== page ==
Edgell Bridge – Lyme, NH

The Edgell Bridge was built in 1885 for a cost of $1,825.27

The builder, Walter Piper, was only eighteen years old when he constructed this bridge.  While times were certainly different back then, I still think this is a remarkable feat for such a young man. 

It was assembled on the town common and then moved by oxcart to the planned location. If I recall the location of the bridge correctly, this was a considerable distance. 

In 1936, flood waters washed it off its northern abutment. It was moved back, and tied down with cables.  This seems to be a common problem, especially in the mountains where snow melt causes the rivers to rise substantially. 

29 thoughts on “Edgell Bridge – Lyme, NH

  1. Liz Gauffreau

    I would not have guessed that this bridge was built by an eighteen-year-old! I’ll bet the people of the town gathered in the common to watch the progress of the construction.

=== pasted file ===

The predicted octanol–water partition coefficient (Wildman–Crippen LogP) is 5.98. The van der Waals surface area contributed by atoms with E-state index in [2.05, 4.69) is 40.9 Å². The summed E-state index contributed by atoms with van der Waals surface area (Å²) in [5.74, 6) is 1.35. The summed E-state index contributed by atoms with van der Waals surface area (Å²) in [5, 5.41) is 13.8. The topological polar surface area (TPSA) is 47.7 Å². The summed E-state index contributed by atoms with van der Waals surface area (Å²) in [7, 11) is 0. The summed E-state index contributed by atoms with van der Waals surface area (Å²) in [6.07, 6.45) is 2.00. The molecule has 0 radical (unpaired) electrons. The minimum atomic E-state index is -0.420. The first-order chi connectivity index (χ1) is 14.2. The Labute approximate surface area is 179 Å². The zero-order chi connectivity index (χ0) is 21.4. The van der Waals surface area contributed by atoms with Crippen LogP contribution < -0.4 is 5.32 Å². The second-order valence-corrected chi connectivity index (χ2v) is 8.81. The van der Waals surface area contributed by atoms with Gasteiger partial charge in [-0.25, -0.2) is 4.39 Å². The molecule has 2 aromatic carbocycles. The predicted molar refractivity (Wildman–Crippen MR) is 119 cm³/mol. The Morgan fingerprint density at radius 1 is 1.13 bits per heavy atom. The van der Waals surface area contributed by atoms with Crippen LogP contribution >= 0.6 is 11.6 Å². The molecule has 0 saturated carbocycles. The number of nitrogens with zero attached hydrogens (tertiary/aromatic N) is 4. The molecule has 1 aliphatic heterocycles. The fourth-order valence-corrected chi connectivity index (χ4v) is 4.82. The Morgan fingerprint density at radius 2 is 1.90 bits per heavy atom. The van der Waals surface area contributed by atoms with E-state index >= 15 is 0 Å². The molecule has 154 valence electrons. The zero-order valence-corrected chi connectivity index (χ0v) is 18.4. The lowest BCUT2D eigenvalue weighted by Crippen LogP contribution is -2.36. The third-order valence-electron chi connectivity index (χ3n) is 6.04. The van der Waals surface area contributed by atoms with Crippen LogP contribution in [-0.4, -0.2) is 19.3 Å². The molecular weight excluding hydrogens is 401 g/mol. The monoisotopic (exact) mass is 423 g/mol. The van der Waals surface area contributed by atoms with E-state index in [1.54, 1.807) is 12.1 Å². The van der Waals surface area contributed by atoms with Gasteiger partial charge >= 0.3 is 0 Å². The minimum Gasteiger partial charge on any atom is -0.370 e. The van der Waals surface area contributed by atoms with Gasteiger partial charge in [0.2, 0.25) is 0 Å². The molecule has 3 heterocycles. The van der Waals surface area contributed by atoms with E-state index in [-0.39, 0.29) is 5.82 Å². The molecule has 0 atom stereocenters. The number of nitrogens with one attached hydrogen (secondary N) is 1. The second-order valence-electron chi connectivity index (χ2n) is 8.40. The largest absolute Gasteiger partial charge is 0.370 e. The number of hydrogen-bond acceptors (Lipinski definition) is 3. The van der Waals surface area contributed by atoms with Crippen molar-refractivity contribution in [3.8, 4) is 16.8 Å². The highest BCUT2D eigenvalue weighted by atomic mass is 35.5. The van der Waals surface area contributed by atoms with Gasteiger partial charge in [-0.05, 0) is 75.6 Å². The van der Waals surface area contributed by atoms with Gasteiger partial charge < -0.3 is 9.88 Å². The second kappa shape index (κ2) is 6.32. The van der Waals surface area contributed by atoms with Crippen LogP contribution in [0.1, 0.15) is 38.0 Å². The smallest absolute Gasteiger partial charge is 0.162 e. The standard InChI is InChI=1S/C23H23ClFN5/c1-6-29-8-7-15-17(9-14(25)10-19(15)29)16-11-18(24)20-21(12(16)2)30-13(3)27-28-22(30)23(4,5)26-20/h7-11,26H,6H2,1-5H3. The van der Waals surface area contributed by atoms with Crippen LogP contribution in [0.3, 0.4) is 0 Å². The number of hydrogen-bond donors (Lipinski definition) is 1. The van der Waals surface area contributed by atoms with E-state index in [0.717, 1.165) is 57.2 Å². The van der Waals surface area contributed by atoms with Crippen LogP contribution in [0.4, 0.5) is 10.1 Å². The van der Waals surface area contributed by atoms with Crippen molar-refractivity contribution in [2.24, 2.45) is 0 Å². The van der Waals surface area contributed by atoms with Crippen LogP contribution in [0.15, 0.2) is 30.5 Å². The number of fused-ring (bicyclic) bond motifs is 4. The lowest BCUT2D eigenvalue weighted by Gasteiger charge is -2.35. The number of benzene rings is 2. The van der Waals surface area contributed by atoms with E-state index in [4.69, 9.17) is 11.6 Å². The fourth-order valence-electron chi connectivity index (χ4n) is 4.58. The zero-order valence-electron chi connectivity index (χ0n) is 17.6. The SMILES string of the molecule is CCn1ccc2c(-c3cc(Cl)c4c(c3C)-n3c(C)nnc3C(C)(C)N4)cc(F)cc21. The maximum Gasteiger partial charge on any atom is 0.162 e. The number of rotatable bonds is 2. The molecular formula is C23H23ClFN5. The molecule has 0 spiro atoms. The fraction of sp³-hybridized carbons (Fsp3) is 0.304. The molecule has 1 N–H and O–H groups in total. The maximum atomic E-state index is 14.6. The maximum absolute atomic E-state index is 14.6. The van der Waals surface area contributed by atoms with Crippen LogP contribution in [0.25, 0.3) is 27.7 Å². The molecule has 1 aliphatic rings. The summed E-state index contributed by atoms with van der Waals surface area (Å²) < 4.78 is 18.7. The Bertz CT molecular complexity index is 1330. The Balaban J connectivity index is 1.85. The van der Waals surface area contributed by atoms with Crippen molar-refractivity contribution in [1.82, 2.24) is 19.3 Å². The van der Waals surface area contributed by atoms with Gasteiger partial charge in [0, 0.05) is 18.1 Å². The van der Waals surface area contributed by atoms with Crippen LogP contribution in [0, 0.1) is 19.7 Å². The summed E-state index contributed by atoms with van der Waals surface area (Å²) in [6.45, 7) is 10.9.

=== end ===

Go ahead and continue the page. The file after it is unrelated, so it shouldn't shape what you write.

Reply
  2. Nancy

    I enjoy all the history you give us with these bridges. And to think an 18 year old built this! Thank you for your research and the beautiful captures.
    Have a wonderful Wednesday!

    Reply
  3. Sandra

    I might have been able to construct a sturdy bridge out of legos when I was 18 (think Stonehenge: Spinal Tap). This story is so impressive, and well photographed! At 2K I wonder if the builder constructed others or retired.I wasn’t able to find much info on Tasker at all, btw. What a different age that was. Everyone is an open book now thanks to Wikipedia. Great post Chris! Thank you

    Reply
    1. milfordstreet Post author

      Ha ha ha. Yes, I could build a lot of things with LEGOS too. It’s amazing to think someone so young could build a bridge. Thank you for looking for information on our mystery man, James Tasker. Perhaps not knowing about him makes him more of a legend.

      Reply
  4. Footprints

    I love the story of such a young man building something so great. I am sure this was a big asset for the community back then. And of course seeing those wooded pegs…fascinating to see how things were built long ago. Another great story!

    Reply
    1. milfordstreet Post author

      Thank you, Andi. I sort of have this mental image of this man being the son of a carpenter and learning his trade growing up. But that’s just my guess. I like how you frame this as being a community asset. It’s good to think of things as what helps the community. Have a great day.

      Reply

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